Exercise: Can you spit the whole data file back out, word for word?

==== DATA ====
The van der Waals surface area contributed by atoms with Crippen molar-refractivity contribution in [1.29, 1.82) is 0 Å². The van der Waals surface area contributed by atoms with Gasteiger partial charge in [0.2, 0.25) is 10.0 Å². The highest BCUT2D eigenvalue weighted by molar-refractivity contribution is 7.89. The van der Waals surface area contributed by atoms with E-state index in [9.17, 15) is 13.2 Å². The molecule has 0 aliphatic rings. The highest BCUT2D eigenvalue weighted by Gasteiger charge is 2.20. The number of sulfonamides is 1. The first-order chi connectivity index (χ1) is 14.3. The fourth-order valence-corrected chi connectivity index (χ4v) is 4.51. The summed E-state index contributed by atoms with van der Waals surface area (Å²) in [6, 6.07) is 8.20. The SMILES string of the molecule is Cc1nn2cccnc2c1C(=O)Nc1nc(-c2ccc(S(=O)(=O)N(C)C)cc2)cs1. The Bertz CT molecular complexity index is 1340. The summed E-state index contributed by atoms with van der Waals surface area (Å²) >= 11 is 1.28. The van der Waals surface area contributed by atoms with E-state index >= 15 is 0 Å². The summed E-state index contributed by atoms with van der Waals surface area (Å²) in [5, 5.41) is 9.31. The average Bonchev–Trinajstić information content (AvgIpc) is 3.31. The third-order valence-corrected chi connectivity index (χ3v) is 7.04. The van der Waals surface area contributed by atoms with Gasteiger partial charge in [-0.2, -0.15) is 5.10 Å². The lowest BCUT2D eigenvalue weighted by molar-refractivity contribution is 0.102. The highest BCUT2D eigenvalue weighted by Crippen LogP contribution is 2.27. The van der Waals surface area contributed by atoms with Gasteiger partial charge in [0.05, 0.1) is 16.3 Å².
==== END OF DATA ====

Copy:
The van der Waals surface area contributed by atoms with Crippen molar-refractivity contribution in [1.29, 1.82) is 0 Å². The van der Waals surface area contributed by atoms with Gasteiger partial charge in [0.2, 0.25) is 10.0 Å². The highest BCUT2D eigenvalue weighted by molar-refractivity contribution is 7.89. The van der Waals surface area contributed by atoms with E-state index in [9.17, 15) is 13.2 Å². The molecule has 0 aliphatic rings. The highest BCUT2D eigenvalue weighted by Gasteiger charge is 2.20. The number of sulfonamides is 1. The first-order chi connectivity index (χ1) is 14.3. The fourth-order valence-corrected chi connectivity index (χ4v) is 4.51. The summed E-state index contributed by atoms with van der Waals surface area (Å²) in [6, 6.07) is 8.20. The SMILES string of the molecule is Cc1nn2cccnc2c1C(=O)Nc1nc(-c2ccc(S(=O)(=O)N(C)C)cc2)cs1. The Bertz CT molecular complexity index is 1340. The summed E-state index contributed by atoms with van der Waals surface area (Å²) >= 11 is 1.28. The van der Waals surface area contributed by atoms with E-state index >= 15 is 0 Å². The summed E-state index contributed by atoms with van der Waals surface area (Å²) in [5, 5.41) is 9.31. The average Bonchev–Trinajstić information content (AvgIpc) is 3.31. The third-order valence-corrected chi connectivity index (χ3v) is 7.04. The van der Waals surface area contributed by atoms with Gasteiger partial charge in [-0.2, -0.15) is 5.10 Å². The lowest BCUT2D eigenvalue weighted by molar-refractivity contribution is 0.102. The highest BCUT2D eigenvalue weighted by Crippen LogP contribution is 2.27. The van der Waals surface area contributed by atoms with Gasteiger partial charge in [0.05, 0.1) is 16.3 Å².